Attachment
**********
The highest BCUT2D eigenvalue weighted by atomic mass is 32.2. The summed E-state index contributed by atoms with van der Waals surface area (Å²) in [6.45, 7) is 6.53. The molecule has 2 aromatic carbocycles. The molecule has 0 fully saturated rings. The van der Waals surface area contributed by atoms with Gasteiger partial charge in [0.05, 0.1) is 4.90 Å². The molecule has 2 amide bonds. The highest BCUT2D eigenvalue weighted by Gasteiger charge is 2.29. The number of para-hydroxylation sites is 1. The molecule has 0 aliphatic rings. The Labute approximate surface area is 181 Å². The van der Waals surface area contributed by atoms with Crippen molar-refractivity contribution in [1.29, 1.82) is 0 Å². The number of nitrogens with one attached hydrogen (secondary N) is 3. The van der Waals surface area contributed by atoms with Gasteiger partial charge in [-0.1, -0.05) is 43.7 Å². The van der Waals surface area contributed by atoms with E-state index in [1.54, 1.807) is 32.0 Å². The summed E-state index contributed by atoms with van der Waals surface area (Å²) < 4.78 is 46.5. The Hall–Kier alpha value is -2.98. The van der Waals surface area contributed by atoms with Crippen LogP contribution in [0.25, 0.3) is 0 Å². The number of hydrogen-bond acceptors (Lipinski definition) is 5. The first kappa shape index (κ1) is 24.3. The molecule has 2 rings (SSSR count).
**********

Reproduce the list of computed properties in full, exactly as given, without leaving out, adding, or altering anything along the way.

The highest BCUT2D eigenvalue weighted by atomic mass is 32.2. The summed E-state index contributed by atoms with van der Waals surface area (Å²) in [6.45, 7) is 6.53. The molecule has 2 aromatic carbocycles. The molecule has 0 fully saturated rings. The van der Waals surface area contributed by atoms with Gasteiger partial charge in [0.05, 0.1) is 4.90 Å². The molecule has 2 amide bonds. The highest BCUT2D eigenvalue weighted by Gasteiger charge is 2.29. The number of para-hydroxylation sites is 1. The molecule has 0 aliphatic rings. The Labute approximate surface area is 181 Å². The van der Waals surface area contributed by atoms with Crippen molar-refractivity contribution in [1.29, 1.82) is 0 Å². The number of nitrogens with one attached hydrogen (secondary N) is 3. The van der Waals surface area contributed by atoms with Gasteiger partial charge in [-0.1, -0.05) is 43.7 Å². The van der Waals surface area contributed by atoms with E-state index in [1.54, 1.807) is 32.0 Å². The summed E-state index contributed by atoms with van der Waals surface area (Å²) < 4.78 is 46.5. The Hall–Kier alpha value is -2.98. The van der Waals surface area contributed by atoms with Crippen LogP contribution in [0.25, 0.3) is 0 Å². The number of hydrogen-bond acceptors (Lipinski definition) is 5. The first kappa shape index (κ1) is 24.3. The molecule has 2 rings (SSSR count).